Higher life owes its existence to the abilities of the green dye chlorophyll to convert energy according to the principle of kinetic solar cells (Ref. 426). In addition, evolution had to develop the most sophisticated technologies to make a tree like Welwitschia mirabilis (see image), for example, able to survive in the hostile, arid Namib Desert.
Fascinated by the way dyes work in photosynthesis, I was already highly motivated to experiment with them as a student. I coated zinc oxide electrodes with various dyes and developed and demonstrated the first dye solar cells. This happened first as part of my doctoral thesis in Heinz Gerischer’s laboratory in Munich (1968) and then as a scholarship holder in collaboration with Melvin Calvin in Berkeley (1969 – 1971) (Refs. 8, 10, 374, 420 in the list of publications).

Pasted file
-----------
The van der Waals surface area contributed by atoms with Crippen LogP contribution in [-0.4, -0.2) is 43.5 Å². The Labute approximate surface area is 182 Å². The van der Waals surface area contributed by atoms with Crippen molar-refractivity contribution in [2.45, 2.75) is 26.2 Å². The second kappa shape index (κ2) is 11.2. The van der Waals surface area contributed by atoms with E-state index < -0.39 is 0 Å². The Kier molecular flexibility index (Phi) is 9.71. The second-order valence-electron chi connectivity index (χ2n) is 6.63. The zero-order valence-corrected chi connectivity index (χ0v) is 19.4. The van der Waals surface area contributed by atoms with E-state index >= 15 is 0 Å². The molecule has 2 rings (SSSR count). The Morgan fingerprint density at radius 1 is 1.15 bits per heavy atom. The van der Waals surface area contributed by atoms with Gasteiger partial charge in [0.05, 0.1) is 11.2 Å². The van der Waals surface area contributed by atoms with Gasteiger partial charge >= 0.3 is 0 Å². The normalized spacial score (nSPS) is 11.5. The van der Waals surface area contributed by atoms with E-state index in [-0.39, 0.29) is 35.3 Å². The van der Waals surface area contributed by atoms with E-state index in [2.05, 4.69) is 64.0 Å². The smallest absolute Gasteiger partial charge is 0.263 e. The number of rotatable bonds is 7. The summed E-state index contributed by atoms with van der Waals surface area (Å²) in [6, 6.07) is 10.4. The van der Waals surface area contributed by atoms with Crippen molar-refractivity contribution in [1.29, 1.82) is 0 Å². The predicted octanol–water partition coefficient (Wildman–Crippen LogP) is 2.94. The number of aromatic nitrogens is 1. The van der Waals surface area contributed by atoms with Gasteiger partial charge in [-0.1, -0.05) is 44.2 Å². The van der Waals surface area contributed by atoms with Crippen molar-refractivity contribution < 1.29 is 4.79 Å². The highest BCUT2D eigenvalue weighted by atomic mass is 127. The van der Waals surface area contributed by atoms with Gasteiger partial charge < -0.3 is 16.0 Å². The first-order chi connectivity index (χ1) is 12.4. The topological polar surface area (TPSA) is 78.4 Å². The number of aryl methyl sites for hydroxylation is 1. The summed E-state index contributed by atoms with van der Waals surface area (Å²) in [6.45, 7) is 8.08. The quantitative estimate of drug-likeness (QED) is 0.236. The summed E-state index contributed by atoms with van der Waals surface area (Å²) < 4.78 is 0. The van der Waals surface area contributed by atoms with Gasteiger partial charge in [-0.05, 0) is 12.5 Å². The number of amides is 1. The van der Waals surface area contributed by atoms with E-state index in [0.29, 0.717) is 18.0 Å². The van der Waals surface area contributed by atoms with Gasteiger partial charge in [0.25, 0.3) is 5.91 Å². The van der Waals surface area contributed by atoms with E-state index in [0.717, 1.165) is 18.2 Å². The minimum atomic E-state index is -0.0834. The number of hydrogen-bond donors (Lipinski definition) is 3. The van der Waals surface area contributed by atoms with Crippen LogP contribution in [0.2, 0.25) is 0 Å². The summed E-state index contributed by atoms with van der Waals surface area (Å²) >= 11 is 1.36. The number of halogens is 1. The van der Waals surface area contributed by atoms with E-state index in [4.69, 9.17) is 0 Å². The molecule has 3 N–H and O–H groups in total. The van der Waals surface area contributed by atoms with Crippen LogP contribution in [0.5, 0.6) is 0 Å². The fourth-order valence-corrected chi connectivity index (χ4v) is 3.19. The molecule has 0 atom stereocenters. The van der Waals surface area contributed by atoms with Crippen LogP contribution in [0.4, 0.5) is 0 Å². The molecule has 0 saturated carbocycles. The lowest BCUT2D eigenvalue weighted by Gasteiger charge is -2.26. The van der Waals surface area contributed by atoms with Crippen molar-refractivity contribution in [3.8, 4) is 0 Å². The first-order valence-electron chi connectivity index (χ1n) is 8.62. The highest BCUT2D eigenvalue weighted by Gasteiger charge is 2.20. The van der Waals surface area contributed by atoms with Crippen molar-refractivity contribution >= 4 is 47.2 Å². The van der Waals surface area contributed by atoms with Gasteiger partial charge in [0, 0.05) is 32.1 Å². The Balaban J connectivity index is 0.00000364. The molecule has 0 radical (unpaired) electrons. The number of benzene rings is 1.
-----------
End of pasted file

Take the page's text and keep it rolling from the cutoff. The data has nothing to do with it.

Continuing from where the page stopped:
Dyes, such as the green plant pigment chlorophyll, can absorb sunlight, feed electrons into light-transmitting materials and – this was the most important discovery – operate a photovoltaic cell in this way. The first cells still had low stability and yield, but already imitated the principle of primary photosynthesis and pointed the way for the development of artificial dye solar cells.